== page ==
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Golf's big names are playing this week, but not at the Bob Hope Classic

Photo: Scott Halleran/Getty Images

Tiger Woods will win the FedEx Cup with a win at the Tour Championship.

Bob Hope was almost too handsome to be a comedian, but what saved him was his nose, a small ski-jump that became part of the Hope brand. (Just check out the logo of his eponymous tournament, and every other drawing of the late American icon.)

What will save the Bob Hope Classic? For the second straight year it has no title sponsor, a fact that was made all the more conspicuous by Monday's announcement that Farmers Insurance will sponsor next week's Tour stop in San Diego.

Phil Mickelson, a two-time Hope champion who made the pro-am his season-opener, got turned off by the windy Classic Club (an ill-advised, 2006 addition to the rotation of courses that lasted only three years) and hasn't played the Hope since 2007.

The 2010 Hope, set to begin in the rain Wednesday, features another lefty as its marquee player: Mike Weir, the highest-ranked player in the field at No. 37. A former Hope champion and an excellent mudder, Weir will get competition this week from Justin Leonard (2005 Hope champion, '08 runner-up) and a resurgent Ryan Moore.

John Merrick, who played well at times during last week's Sony Open and was second to Pat Perez at the 2009 Hope, also could be your 2010 Hope winner. So could 2006 Hope champion Chad Campbell, who looked solid at the Sony (T8).

On the Hope undercard:
David Duval (didn't make it out of Q-School) and rookies Jamie Lovemark (ditto) and Sam Saunders (ditto) will try to show they belong on Tour and gain entry into future tournaments on the 2010 schedule. Rickie Fowler looks to bounce back after falling flat with an opening-round 75 and MC at the Sony, while less celebrated first-year Tour pros Troy Merritt (T20) and Graham DeLaet (T25) try to maintain momentum.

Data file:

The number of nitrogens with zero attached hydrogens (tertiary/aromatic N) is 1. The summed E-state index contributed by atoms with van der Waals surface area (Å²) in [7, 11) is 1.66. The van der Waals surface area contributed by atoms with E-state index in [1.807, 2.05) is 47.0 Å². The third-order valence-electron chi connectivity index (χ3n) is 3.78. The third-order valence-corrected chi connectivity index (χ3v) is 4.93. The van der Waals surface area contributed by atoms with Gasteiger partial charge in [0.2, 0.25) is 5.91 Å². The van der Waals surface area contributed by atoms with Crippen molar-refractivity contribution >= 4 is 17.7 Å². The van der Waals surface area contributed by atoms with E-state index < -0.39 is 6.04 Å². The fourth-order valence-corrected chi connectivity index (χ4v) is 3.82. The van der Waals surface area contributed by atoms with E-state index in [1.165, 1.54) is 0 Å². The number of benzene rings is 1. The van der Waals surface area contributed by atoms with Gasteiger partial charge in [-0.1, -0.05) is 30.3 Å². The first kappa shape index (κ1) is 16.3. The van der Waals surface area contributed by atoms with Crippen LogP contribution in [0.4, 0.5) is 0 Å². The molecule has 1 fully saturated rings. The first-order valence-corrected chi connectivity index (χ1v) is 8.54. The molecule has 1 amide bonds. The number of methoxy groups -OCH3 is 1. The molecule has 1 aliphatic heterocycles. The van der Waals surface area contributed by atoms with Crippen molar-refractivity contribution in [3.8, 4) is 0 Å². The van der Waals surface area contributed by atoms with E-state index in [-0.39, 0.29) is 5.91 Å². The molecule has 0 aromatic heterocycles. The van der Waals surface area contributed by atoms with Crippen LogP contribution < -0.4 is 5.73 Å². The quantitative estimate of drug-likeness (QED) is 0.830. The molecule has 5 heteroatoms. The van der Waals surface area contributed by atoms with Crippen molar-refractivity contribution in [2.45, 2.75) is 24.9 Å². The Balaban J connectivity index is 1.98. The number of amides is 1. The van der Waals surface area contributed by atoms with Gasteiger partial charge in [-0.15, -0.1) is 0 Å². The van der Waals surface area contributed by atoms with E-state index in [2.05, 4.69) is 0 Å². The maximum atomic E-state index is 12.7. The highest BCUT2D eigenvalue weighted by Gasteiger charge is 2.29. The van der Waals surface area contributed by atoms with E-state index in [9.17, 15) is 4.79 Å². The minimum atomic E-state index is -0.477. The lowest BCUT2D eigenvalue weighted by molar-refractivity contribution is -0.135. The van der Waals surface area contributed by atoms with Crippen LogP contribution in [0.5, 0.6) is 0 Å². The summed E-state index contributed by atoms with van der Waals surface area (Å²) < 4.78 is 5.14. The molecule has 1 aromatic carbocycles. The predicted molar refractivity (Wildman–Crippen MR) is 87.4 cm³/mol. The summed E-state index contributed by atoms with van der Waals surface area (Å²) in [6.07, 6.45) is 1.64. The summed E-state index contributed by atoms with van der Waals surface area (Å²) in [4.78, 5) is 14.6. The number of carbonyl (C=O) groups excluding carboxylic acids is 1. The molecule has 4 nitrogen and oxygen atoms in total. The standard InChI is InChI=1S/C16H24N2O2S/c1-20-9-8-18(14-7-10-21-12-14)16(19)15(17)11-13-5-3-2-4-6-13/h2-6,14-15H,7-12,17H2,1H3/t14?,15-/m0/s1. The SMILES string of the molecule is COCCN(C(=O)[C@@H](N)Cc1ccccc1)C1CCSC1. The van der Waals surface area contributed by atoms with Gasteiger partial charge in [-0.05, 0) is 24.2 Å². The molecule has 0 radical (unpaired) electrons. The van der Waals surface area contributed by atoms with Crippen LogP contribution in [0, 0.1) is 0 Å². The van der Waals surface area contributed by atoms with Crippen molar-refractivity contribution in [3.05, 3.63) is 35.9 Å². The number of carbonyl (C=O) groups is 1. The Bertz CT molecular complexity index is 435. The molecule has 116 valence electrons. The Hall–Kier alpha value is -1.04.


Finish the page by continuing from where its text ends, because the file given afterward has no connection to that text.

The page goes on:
And of course it wouldn't be the Hope without such aspiring golfers as Bo Jackson, Evan Longoria, Greg Maddux, Dr. Phil McGraw, Kurt Russell and Vinny Testaverde highlighting the celebrity field. (Alice Cooper has been playing this thing so long I'm making him an honorary pro this week. Congratulations, Alice!)

But the biggest news at this year's Hope, other than the dismal forecast (rain all the way into the weekend) is who is not playing.

Kenny Perry, the 1995 Hope champion, opted out of this year's Hope to get ready for next week's Commercial Bank Qatar Masters. The world No. 11 explained that he's always wanted to visit the Middle East, and he's getting "decent" appearance money.

Anthony Kim, who went to high school in La Quinta and plays out of the Madison Club there, will play the European Tour's Abu Dhabi Championship this week instead of his hometown tournament.

Abu Dhabi is also where Geoff Ogilvy will be making his first start since winning the SBS Championship, Sergio Garcia will tee it up for the first time since hurting his hand last November, and Rory McIlroy will kick off his 2010 season.

Also in the Abu Dhabi field: Defending champion Paul Casey, Henrik Stenson, Ian Poulter, Lee Westwood, Camilo Villegas and Todd Hamilton.

Abu Dhabi isn't the only place generating heat this week. Fred Couples and Corey Pavin (both former Hope champions) will make their Champions Tour debuts at the Mitsubishi Electric Championship at Hualalai, on the Big Island of Hawaii.

Meanwhile the Hope plods along, a tournament in search of an identity, whose hosts have included George Lopez, Arnold Palmer and now Yogi Berra since Hope died in 2003.

Perhaps someday Mickelson will return, the Euro Tour will stop handing out appearance fees, and the rest of the PGA Tour's upper echelon (and a title sponsor) will follow.

Until then the Bob Hope Classic will likely remain golf's version of the Catskills, a sad specter of a party that ended long ago.

 

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